By Mike Antich
Overloading is the scourge of fleets. It creates an unsafe vehicle that can cause injuries and fatalities, which will invariably result in a lawsuit. Statistics show that overloaded and improperly loaded trucks are among the leading causes of truck accidents.
Overloading is a growing industry problem. One reason is that more fleets are seeking to lower acquisition costs by selecting lower-GVW trucks. Although this "strategy" saves money on the front end, the inevitable overloading increases operating costs on the back end. A corollary reason for spec'ing lower-GVW trucks is to avoid DOT regulations, which require drivers to have a commercial driver's license (CDL) to operate vehicles greater than 26,001-lbs. GVW. Also, with higher fuel costs, carrying larger loads results in fewer trips, increasing per-trip profitability.
Increased Accident Risk
Besides violating numerous state and federal regulations, when a vehicle is overloaded its emergency handling capability is reduced, which can result in an accident. For example, braking distance will increase, which causes drivers to misjudge stopping distances. Tire failure rates are higher because tires run hotter due to the increased load. In addition, a raised center of gravity adds to the risk of a rollover. Loads that are overweight, overloaded, unbalanced, or shift while moving increase the likelihood that a driver may lose control of the vehicle. For instance, if the load shifts when making a lane change or sudden turn, there is higher risk of rollover. Even if a vehicle does not exceed payload limits, improper loading can cause a truck to be off balance, also making it more susceptible to rollover accidents.
Another prevalent problem is axle overloading. Even though a vehicle's payload is within OEM limits, the vehicle may still be overloaded on one of its axles. It is possible that a front or rear axle is overloaded with only a portion of the maximum payload on the truck. Load distribution is the key to avoiding axle overloading. For instance, if the rear axle is carrying more than 90 percent of the total load for a conventional cab chassis, the front axle does not have enough weight on the driving surface. This can cause premature wear-and-tear on tires and suspension components. It also affects the driving characteristics of the vehicle.
Overloading shortens a truck's service and increases operating expenses. In fact, fleet maintenance surveys consistently show that overloading is the No. 1 cause of unscheduled maintenance for trucks. The manufacturer of the truck sets the GVWR according to what the vehicle can safely stop, carry, and perform at an acceptable level. Failure to consider payload and weight distribution may result in failure of equipment, personal injuries, and possible liabilities. Fleet managers should avoid modifying under-spec'ed trucks to accommodate greater payloads, such as changing tire sizes, adding spring kits, air shocks, heavy-duty brakes, and anti-sway kits. In many ways, these modifications are self-defeating. These components can add significant weight to the chassis, which reduces the available payload by several hundred pounds. However, the key reason to avoid modifying a vehicle is that it creates an unsafe situation by changing the integrity of the vehicle. In addition, modifications may result in warranty claim denial and increase liability exposure if there is an accident.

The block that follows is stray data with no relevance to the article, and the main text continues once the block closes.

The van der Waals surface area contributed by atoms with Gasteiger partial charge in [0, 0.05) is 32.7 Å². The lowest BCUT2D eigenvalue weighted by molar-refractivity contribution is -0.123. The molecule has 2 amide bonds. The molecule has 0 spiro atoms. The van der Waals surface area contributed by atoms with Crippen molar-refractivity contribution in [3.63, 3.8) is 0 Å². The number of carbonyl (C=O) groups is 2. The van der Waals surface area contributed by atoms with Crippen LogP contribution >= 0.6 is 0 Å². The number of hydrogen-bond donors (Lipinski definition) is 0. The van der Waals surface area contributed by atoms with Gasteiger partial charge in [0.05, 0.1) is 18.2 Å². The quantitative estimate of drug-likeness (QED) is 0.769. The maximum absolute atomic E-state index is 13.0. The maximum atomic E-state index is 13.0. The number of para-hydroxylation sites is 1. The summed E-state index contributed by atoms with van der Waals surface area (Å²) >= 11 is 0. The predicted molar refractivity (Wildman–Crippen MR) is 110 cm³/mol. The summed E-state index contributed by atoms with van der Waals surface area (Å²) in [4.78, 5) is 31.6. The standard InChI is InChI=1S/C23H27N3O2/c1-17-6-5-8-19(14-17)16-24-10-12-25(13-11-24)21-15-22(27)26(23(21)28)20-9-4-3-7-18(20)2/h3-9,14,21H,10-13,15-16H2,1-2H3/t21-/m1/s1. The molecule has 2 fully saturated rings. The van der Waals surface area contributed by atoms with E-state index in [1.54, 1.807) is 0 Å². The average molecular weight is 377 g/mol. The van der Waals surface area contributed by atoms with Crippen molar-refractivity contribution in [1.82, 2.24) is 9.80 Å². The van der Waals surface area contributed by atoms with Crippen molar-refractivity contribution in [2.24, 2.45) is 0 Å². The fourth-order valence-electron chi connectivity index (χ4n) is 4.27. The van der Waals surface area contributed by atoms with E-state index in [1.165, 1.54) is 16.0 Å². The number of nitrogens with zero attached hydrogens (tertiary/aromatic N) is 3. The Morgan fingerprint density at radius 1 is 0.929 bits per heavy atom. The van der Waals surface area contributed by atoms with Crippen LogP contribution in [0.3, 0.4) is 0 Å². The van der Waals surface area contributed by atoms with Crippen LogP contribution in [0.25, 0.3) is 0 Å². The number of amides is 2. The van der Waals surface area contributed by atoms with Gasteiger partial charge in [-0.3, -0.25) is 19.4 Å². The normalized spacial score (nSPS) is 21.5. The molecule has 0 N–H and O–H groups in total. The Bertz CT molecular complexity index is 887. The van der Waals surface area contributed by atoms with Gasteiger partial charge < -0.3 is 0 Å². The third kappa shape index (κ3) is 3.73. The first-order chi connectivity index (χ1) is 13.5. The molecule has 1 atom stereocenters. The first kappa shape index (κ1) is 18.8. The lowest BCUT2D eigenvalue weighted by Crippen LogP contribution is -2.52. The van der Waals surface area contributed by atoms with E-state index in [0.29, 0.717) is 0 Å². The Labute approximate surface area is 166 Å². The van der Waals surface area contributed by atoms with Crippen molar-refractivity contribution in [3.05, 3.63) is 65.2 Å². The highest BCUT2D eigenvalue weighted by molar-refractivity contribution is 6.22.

Fleet managers need to ensure drivers use better load distribution.
Design loading areas that force workers to position freight correctly. Schedule routes so freight is positioned for weight distribution, not just in the interest of delivery time. It is also important to train drivers on proper loading techniques so they don't create an unsafe situation. Eliminate unnecessary equipment or shelving. During the training process, don't forget to train forklift operators on proper freight distribution.
Time to be Proactive
One of the best ways to determine if your vehicles are being overloaded is to go into the field and assess vehicle usage. For instance, drivers may be requesting the wrong vehicle for the fleet application, while the fleet manager thinks everything is fine. Visually check for sagging rear-end; irregular tire wear; premature brake wear; and loose, unresponsive suspension and steering. All may indicate overloading. Maintain tighter inventory control of what is carried in the vehicle. Clean out all unnecessary items. If given an opportunity, drivers will carry everything they can conceivably fit into a vehicle.
A good rule of thumb to avoid overloading is to overspec for a fleet application when placing your new vehicle orders. Build a 15- to 20-percent cushion into a vehicle's payload capacity. Also, involve end users in spec'ing vehicles. If your overriding goal is to minimize acquisition costs by going to lighter trucks (while not changing payload requirements), try selecting a different category of vehicle. For example, a cargo van may not be the best for your needs; you might do better with a pickup truck with a topper combination and pull-out shelving system to haul more weight.
Too often, attempts to curb overloading are simply given lip service. Overloading is a safety issue, a risk management issue, and an operating cost issue. It's time to be proactive and make sure this doesn't apply to your fleet.
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